Similarly, the Shelby County order said “defendants were incarcerated for failure to appear in court, although only ‘ordered’ to do so through JCS.” Harwood responded that “in ordering a defendant to return to court for a particular setting, JCS was only relaying the docket setting information provided for it by the magistrate.”
Next, Harwood addressed the allegation that “defendants were placed on probation without an adjudication or sentencing order and/or without receiving a suspended sentence.”
He found that “whether an order placing a defendant on probation is preceded by a properly formal adjudication/sentencing order/suspended sentence does not appear to be a function or responsibility of JCS under its client agreement with the town or under any applicable statutes or the Alabama Rules of Criminal Procedure. It does not appear that JCS had any responsibility to determine independently whether an order of probation duly signed by (the municipal court judge) had all the necessary adjudicatory underpinnings.”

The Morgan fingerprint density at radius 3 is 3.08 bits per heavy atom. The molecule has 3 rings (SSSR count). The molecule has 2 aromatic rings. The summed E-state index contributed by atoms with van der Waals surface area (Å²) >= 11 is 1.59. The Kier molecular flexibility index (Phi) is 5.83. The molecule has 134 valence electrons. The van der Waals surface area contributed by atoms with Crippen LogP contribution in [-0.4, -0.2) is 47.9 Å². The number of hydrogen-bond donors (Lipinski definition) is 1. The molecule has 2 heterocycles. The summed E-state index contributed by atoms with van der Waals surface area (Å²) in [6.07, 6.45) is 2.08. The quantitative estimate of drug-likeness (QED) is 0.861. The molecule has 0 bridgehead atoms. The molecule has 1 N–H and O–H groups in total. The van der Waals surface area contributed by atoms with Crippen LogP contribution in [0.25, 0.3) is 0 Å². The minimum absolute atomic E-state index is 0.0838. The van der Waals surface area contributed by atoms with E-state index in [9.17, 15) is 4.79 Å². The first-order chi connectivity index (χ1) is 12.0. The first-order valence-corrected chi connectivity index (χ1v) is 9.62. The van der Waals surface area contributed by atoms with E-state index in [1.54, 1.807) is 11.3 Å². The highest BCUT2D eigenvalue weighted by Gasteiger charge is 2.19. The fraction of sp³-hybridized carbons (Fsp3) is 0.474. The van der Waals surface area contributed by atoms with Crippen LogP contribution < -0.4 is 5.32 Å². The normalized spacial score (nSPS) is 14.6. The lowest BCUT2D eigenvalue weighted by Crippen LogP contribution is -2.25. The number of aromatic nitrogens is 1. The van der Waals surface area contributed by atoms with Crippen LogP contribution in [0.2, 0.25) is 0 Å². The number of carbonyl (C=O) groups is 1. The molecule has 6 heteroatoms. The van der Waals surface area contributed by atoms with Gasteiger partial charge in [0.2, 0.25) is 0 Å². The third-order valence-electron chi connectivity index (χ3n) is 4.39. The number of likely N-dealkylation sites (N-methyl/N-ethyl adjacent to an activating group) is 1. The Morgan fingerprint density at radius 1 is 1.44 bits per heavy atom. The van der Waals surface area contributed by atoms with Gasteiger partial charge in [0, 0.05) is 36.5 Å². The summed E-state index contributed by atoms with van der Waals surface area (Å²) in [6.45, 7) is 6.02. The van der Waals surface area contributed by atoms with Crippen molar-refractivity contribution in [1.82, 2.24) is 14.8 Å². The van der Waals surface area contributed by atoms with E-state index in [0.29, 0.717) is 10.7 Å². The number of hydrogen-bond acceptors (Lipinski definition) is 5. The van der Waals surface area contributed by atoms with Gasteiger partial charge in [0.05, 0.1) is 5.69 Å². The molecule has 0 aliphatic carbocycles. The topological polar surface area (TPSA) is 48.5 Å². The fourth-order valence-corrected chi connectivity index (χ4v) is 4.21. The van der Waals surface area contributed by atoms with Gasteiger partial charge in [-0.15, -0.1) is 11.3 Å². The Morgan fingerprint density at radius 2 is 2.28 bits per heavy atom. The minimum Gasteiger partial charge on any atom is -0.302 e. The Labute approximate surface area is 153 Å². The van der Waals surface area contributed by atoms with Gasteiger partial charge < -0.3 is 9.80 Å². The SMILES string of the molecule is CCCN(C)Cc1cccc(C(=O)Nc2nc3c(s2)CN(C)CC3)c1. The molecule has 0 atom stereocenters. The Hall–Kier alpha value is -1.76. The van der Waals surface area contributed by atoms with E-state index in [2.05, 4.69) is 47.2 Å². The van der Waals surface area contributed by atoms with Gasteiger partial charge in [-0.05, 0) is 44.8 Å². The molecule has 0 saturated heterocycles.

Next, the Shelby County order said “defendants were placed on probation with JCS only when unable to pay the entire amount of assessed fines and court costs on the day of trial.”
Again, Harwood said, determination of whether or not a defendant is placed on probation or given an extended time to pay was up to the judge, not the company.
Next, Herrington raised the concern that “defendants were incarcerated for a probation violation (failure to pay, failure to appear, contempt of court) without an adjudication or sentencing order.” Once again, Harwood determined that JCS did not have a duty or responsibility to determine if the proper paperwork was in order, and the decision regarding incarceration was up to the court, not the company.